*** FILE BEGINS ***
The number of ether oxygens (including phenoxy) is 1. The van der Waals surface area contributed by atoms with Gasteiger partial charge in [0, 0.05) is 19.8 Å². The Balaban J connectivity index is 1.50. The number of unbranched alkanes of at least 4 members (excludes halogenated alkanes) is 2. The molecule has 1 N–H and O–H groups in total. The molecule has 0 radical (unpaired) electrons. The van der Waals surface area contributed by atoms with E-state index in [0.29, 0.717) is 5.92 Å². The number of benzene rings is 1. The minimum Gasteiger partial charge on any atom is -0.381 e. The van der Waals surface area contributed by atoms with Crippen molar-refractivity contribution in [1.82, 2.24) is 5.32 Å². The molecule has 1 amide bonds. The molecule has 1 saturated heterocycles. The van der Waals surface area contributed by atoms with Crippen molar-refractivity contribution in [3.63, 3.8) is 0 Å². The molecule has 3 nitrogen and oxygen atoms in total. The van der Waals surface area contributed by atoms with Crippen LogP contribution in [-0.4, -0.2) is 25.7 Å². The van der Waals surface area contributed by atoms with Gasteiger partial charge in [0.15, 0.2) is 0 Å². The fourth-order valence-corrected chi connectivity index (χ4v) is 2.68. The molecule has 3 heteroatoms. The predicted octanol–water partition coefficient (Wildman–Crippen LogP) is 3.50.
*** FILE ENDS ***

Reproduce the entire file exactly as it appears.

The number of ether oxygens (including phenoxy) is 1. The van der Waals surface area contributed by atoms with Gasteiger partial charge in [0, 0.05) is 19.8 Å². The Balaban J connectivity index is 1.50. The number of unbranched alkanes of at least 4 members (excludes halogenated alkanes) is 2. The molecule has 1 N–H and O–H groups in total. The molecule has 0 radical (unpaired) electrons. The van der Waals surface area contributed by atoms with E-state index in [0.29, 0.717) is 5.92 Å². The number of benzene rings is 1. The minimum Gasteiger partial charge on any atom is -0.381 e. The van der Waals surface area contributed by atoms with Crippen molar-refractivity contribution in [1.82, 2.24) is 5.32 Å². The molecule has 1 amide bonds. The molecule has 1 saturated heterocycles. The van der Waals surface area contributed by atoms with Crippen molar-refractivity contribution in [3.63, 3.8) is 0 Å². The molecule has 3 nitrogen and oxygen atoms in total. The van der Waals surface area contributed by atoms with Crippen LogP contribution in [-0.4, -0.2) is 25.7 Å². The van der Waals surface area contributed by atoms with Gasteiger partial charge in [0.15, 0.2) is 0 Å². The fourth-order valence-corrected chi connectivity index (χ4v) is 2.68. The molecule has 3 heteroatoms. The predicted octanol–water partition coefficient (Wildman–Crippen LogP) is 3.50.